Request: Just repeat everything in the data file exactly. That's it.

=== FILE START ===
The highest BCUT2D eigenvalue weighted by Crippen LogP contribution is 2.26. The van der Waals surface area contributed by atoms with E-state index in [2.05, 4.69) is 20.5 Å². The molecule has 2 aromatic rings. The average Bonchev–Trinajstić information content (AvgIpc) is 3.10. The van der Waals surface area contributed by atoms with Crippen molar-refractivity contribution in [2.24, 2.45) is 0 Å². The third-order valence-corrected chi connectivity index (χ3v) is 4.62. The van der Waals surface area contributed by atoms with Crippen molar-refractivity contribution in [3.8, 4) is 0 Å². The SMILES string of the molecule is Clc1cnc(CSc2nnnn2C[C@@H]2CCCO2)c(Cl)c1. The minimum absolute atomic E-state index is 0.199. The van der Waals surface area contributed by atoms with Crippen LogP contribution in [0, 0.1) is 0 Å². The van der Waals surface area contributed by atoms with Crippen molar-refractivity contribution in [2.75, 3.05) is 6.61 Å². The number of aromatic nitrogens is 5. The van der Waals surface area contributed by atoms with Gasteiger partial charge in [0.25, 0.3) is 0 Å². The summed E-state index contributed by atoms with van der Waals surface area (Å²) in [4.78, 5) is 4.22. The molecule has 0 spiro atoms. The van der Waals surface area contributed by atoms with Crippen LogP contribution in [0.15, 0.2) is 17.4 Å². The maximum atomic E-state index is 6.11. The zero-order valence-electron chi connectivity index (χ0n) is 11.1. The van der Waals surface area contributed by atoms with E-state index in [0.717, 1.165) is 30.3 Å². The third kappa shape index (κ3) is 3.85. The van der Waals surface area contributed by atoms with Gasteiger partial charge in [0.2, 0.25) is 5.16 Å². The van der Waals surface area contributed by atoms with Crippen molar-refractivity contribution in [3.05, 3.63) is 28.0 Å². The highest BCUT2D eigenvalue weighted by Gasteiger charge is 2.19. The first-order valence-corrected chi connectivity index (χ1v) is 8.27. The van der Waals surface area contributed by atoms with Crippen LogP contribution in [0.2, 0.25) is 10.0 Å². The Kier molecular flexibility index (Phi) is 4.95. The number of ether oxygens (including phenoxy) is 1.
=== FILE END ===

The highest BCUT2D eigenvalue weighted by Crippen LogP contribution is 2.26. The van der Waals surface area contributed by atoms with E-state index in [2.05, 4.69) is 20.5 Å². The molecule has 2 aromatic rings. The average Bonchev–Trinajstić information content (AvgIpc) is 3.10. The van der Waals surface area contributed by atoms with Crippen molar-refractivity contribution in [2.24, 2.45) is 0 Å². The third-order valence-corrected chi connectivity index (χ3v) is 4.62. The van der Waals surface area contributed by atoms with Crippen molar-refractivity contribution in [3.8, 4) is 0 Å². The SMILES string of the molecule is Clc1cnc(CSc2nnnn2C[C@@H]2CCCO2)c(Cl)c1. The minimum absolute atomic E-state index is 0.199. The van der Waals surface area contributed by atoms with Crippen LogP contribution in [0, 0.1) is 0 Å². The van der Waals surface area contributed by atoms with Crippen molar-refractivity contribution in [2.75, 3.05) is 6.61 Å². The number of aromatic nitrogens is 5. The van der Waals surface area contributed by atoms with Gasteiger partial charge in [0.25, 0.3) is 0 Å². The summed E-state index contributed by atoms with van der Waals surface area (Å²) in [4.78, 5) is 4.22. The molecule has 0 spiro atoms. The van der Waals surface area contributed by atoms with Crippen LogP contribution in [0.15, 0.2) is 17.4 Å². The maximum atomic E-state index is 6.11. The zero-order valence-electron chi connectivity index (χ0n) is 11.1. The van der Waals surface area contributed by atoms with E-state index in [0.717, 1.165) is 30.3 Å². The third kappa shape index (κ3) is 3.85. The van der Waals surface area contributed by atoms with Gasteiger partial charge in [0.2, 0.25) is 5.16 Å². The van der Waals surface area contributed by atoms with Crippen molar-refractivity contribution in [3.05, 3.63) is 28.0 Å². The highest BCUT2D eigenvalue weighted by Gasteiger charge is 2.19. The first-order valence-corrected chi connectivity index (χ1v) is 8.27. The van der Waals surface area contributed by atoms with Crippen LogP contribution in [0.2, 0.25) is 10.0 Å². The Kier molecular flexibility index (Phi) is 4.95. The number of ether oxygens (including phenoxy) is 1.